If you are a Web author, you can disable Smart Tag recognition in Internet Explorer within a Web page by adding a Meta tag to that Web page.
 After adding this tag, any Smart Tags that the author has added to the page will continue to work, but Internet Explorer will not dynamically add new tags when users view the page.
The tag is:
<meta name="MSSmartTagsPreventParsing" content="TRUE">
More Info:
 On The downside, while this may disable Smart Tags by Microsoft it does nothing to disable browser pluggins. Or to remove these specific links from our pages

What Makes This Work?
 To make a long story short I discovered the source of these links was a browser pluggin my son had installed as part of a file-sharing program similar to Napster.
 KaZaa is the fourth most downloaded PC program on Cnet Network's Download.Com site. It has been downloaded 4.9 million times since July 11.
 KaZaA makes it possible for people to download licensed software and music without paying the owners anything. When KaZaA is downloaded a copy of a special Internet Explorer pluggin is installed.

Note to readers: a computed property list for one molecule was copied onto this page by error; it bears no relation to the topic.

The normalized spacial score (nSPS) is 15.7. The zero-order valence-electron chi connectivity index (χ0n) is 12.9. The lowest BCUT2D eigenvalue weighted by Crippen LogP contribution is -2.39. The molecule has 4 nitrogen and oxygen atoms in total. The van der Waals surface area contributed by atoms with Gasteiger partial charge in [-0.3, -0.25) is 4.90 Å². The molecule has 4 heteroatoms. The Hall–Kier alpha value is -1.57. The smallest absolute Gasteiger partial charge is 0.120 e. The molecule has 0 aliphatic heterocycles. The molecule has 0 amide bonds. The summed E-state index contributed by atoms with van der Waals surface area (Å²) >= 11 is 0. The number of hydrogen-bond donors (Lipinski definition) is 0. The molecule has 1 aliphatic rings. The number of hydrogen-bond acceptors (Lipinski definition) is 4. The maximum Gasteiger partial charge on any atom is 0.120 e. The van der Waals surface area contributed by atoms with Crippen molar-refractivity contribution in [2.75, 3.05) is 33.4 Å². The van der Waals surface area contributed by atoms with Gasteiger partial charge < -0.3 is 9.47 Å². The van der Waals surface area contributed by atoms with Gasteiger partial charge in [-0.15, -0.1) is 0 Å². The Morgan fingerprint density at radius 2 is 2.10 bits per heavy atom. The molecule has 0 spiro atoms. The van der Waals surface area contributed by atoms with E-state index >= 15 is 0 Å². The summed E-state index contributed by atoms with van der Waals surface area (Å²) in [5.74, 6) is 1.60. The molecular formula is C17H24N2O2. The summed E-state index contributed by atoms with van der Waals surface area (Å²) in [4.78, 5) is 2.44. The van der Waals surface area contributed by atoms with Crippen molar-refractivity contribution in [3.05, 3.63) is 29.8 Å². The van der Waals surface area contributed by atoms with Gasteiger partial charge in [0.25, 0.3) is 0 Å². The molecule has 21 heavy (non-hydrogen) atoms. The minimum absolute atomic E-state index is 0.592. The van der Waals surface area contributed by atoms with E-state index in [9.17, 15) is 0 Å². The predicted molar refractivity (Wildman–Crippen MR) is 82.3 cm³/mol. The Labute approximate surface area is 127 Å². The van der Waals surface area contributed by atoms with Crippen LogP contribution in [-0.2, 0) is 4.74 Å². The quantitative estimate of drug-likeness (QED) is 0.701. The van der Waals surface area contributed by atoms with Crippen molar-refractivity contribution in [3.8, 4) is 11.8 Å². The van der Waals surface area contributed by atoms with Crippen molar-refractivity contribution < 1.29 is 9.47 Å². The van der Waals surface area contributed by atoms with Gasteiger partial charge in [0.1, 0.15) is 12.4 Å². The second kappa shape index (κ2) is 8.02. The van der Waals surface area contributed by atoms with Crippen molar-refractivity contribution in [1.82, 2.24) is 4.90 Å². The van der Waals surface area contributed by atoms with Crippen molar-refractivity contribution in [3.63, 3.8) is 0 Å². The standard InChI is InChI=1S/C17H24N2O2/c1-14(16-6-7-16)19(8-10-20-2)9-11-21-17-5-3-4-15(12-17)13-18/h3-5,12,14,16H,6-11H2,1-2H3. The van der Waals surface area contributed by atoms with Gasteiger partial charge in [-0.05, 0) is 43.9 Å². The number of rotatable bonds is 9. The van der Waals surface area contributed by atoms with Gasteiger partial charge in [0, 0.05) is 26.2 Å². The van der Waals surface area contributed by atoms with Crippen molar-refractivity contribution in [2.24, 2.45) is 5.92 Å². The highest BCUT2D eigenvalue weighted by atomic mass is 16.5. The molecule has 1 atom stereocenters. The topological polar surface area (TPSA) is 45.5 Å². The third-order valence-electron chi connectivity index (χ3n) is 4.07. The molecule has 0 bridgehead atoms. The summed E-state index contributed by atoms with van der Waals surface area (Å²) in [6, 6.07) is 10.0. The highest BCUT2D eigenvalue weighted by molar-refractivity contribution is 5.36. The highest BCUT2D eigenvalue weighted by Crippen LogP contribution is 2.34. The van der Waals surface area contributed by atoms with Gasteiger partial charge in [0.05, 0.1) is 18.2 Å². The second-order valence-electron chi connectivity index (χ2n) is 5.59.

The pluggin adds hyper-links to keywords purchased by advertisers on every page the user views with Internet Explorer ANYWHERE on the Internet.

The Source of The Pluggin
 The pluggin is named TOPtext. It's provided by eZula.com. It's listed in the KaZaA installer as:
 " TOPtext, a browser plugin to give Internet Explorer relevant quick links"
 I contacted several of the advertisers the links sent me to and in every case they claimed they had had complaints, but had no actual knowledge of where the links were coming from. Even after I supplied them with information about the source of the links, they all have remained active.

"Contextual Advertising Theory"
 EZula supporters say "contextual advertising has promise because it is far less obtrusive than other forms of online and offline advertising while delivering only what a consumer wants."
 The purpose of my website is to deliver value-added content on the subject of Internet Marketing and Home Based Business. I have spent over five years developing this site, and I maintain well over 5,000 pages of valuable free content.
 This content works much like a TV program. It provides a vehicle for delivering highly targeted traffic and builds trust and sales over time. In the case of TV, programming content is possible because advertisers pay for commercials. No third party is allowed supply different commercials in place of the paid commercials. If third parties were allowed to hijack TV programming where would the money to develop the programming come from?